The Wii original migrates to PC with sharper visuals and a wider variety of content.
It was once a happy town; a place where people went to spend their lives without all the hustle of the big city. Lately, however, things just haven’t been going so well. People have been moving out and the town itself is beginning to look quite barren as a result. The local hotel is suffering and there aren’t any truly unique attractions to lure new residents. It all started after this one special resident—with a unique power to imbue his creations with Essences—left without explanation.
But that’s where you come in. Remarkably, you’ve got the same unique power. You’re a bit of an expert architect; a craftsman who can build everything ranging from small furniture pieces to entire buildings. And perhaps most importantly, you also possess this elusive ability to suffuse your projects with these so-called essences—magical elements derived from a host of everyday items, such as fruits, rocks, and even dead tree stumps, which can dramatically alter the mood of furniture and buildings to which they’re applied. You’re known for your talents, and you’re just what the town needs.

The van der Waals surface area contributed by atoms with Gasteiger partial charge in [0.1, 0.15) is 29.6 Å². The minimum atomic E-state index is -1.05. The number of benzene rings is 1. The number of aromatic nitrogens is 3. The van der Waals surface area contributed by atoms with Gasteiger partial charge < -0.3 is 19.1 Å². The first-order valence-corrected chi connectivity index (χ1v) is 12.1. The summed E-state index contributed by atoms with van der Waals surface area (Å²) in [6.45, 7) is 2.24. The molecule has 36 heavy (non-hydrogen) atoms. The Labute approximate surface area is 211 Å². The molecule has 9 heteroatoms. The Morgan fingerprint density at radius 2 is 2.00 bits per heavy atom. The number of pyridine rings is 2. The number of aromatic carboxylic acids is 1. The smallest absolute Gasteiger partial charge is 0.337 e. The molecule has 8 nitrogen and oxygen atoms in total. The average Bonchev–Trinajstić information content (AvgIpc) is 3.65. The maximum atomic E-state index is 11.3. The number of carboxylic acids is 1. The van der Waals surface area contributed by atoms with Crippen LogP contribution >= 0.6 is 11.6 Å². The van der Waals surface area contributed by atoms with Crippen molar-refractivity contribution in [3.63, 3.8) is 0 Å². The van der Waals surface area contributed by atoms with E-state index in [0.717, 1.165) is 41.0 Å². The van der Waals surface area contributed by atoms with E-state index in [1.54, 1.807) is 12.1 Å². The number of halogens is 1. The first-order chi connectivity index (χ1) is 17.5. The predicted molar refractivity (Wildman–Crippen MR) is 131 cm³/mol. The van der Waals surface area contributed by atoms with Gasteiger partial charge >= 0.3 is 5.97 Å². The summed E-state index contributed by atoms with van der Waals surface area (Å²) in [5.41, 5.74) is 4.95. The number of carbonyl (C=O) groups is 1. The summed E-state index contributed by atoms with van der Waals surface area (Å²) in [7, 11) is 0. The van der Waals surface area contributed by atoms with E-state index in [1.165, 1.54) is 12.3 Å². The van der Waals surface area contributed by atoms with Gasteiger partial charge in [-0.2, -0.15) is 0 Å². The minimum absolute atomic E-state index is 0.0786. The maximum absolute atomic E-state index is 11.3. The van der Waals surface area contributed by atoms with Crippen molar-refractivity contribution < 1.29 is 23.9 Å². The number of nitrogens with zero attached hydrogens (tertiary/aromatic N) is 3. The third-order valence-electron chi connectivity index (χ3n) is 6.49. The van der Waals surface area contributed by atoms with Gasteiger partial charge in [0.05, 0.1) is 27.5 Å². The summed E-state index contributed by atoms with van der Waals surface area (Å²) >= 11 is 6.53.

Starting off, you take a few moments to customize your sim to your liking. This includes selections of hair style and color, skin tone, eyes, mouth, outfit, and face paint. While there’s a good selection here, it truthfully isn’t the most versatile system for creating your look-alike (nothing like the Mii engine anyway, much less the new Xbox 360 one). You can also affect the pitch of your Sims’ voice, though regardless of what you choose here, your character is still going to sound absolutely ridiculous when speaking. In my case, my Sim sounded strikingly similar to Family Guy’s Chris Griffin, which I guess counts for something.